Onefootball
Konstantin Keller

World Cup stories: Sweden’s John Guidetti is anything but ordinary


He has six first names, his own pop anthem, and experienced everything you could want from life: raise the roof for Sweden’s John Guidetti.

Otherwise known as the Swedish Wayne Rooney.

That nickname came from the English media thanks to Guidetti’s build and style of play but, off the field, the pair have nothing in common. Guidetti is anything but ordinary, starting with his full name.

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The striker, whose paternal grandfather is Italian, is called John Alberto Fernando Andres Luigi Olof Guidetti.

Guidetti’s career began at his hometown club, IF Brommapojkarna in Stockholm, but after four years at the club he moved to Kenya aged 10 as his father set to work on a school project in Nairobi.

Moving to another continent didn’t stand in the way of the Swede’s footballing ambitions and he continued to play in Africa, representing three clubs during five years in Kenya as he honed his skills competing with older kids barefoot in the slums of Nairobi.

Looking back, the Swede has insisted these experiences helped him grow not just as a footballer but as a person. He has gone on to found the John Guidetti foundation, which works with poor children in Africa.

“I’ve learned something at every stage (of my life),” the striker told the official Fifa website in 2016.

“In Africa sometimes I’d play with boots on, sometimes barefoot; sometimes on grass, sometimes on dirt pitches; sometimes with a nice, round ball, sometimes not … Then you go to Manchester City and the pitch is like a green carpet, and you’re getting inch-perfect passes from the best in the world.”

Guidetti returned to Sweden in 2007, rejoining IF Brommapojkarna before going on to make his professional debut as a 15-year-old. Just a year on, fellow Swede Sven-Göran Eriksson signed him for Manchester City.

A strong start with the Citizens’ U18 sides was followed by a return – on loan – to Brommapojkarna to complete his breakthrough into the professional game. The side were comfortably in midtable when he was recalled to take part in Manchester City’s pre-season but ended the season relegated from the Swedish top flight.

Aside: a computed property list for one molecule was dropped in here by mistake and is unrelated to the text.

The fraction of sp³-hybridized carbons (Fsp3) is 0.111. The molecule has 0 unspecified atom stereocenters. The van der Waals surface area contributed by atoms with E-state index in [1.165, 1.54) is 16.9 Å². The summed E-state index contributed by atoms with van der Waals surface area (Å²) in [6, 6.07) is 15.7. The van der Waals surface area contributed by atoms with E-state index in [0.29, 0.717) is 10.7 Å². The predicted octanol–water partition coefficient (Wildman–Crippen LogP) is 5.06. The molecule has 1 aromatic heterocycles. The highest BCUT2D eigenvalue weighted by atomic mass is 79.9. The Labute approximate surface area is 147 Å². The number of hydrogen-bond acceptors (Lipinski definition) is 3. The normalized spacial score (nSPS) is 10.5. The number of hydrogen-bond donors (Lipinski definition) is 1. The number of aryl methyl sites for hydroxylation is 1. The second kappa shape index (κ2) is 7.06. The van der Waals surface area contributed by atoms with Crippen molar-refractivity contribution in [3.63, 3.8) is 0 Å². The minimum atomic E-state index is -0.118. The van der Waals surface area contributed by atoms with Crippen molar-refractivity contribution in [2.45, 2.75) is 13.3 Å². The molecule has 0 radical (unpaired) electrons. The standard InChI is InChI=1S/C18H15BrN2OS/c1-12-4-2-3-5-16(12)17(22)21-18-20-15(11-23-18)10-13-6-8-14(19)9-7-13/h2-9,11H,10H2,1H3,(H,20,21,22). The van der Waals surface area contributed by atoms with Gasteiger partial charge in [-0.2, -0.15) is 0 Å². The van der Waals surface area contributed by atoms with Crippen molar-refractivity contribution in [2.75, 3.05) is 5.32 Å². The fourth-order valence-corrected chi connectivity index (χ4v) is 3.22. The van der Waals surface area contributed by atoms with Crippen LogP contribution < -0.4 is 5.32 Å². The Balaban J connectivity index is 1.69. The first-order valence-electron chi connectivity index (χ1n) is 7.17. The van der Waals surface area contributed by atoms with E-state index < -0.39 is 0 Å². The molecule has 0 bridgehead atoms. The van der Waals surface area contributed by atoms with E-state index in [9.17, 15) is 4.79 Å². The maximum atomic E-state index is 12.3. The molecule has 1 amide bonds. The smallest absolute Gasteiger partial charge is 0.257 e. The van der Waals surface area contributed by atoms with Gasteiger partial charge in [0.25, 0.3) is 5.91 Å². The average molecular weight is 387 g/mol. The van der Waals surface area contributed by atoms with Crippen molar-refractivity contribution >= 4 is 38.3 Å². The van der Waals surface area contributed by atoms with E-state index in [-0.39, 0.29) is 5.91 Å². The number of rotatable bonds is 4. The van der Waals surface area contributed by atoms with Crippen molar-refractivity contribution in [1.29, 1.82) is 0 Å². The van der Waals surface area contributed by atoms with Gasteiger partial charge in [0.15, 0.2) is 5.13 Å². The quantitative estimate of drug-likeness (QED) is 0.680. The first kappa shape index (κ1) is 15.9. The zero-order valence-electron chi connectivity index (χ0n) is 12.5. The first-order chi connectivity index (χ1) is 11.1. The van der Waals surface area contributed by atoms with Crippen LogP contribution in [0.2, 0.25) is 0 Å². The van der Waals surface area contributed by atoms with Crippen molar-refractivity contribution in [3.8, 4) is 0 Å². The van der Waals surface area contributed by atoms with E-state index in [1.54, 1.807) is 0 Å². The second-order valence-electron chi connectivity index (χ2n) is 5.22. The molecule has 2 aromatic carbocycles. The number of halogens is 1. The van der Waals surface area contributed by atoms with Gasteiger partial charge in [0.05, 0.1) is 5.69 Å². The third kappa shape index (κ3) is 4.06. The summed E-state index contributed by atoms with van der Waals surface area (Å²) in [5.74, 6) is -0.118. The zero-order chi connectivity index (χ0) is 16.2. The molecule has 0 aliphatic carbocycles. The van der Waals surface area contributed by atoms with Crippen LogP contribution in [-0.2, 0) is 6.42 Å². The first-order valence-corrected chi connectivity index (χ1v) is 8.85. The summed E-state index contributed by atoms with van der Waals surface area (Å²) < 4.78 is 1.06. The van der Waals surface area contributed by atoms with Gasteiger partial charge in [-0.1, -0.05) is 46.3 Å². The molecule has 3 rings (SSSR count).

Another loan – this time with Dutch side Feyenoord – was another huge success. Guidetti scored 20 goals in 23 Eredivisie games, earning him his first international call-up early in 2012.

Just months later, though, a viral infection almost ended his career.

Guidetti had sensory issues in his right leg and was forced into an eight-month rehabilitation after the disease – caused by food poisoning – attacked his nervous system.

“It was a very lengthy process, which was mentally awful,” Guidetti said two years ago. “I’d put in eight hours’ work a day to get back in shape and wasn’t making any progress. Day after day and nothing… I had big dreams and that’s why I found it so tough. I’m 24 and I’ve lost two years of my career. It’s only now I’m starting to understand that I’ve still got time.”

Guidetti recovered and returned to action in early 2013, scoring six times in seven games for City’s reserves before a knee injury required surgery and left him sidelined again.

Another return to full fitness led to an unsuccessful loan at Stoke City in January 2014 before the striker rediscovered his stride at Celtic the following season. Finally, after over two difficult years, Guidetti played and scored with some consistency again. The season ended on a high as he was a part of the Sweden U21 side that won the European Championships.

Finally, in the summer of 2015, Guidetti was sold to Celta Vigo to embark on a fresh start. His time with the Celestes has been impressive to date, peaking with a Europa League semi-final appearance in 2017, but the striker spent the second half of the 2017/18 season on loan with Alavés.

An amazing career and a life committed to aiding poor children, Guidetti is just 26 heading into the World Cup and is also known in Sweden for a number one hit released in 2015:

In “Johnny G (The John Guidetti Song)” the Swede is honoured by the group Badpojken. Should he fire Sweden out of their group in Russia, you may just hear the chorus around the stadiums:

“You mean all the world to me – John Guidetti!”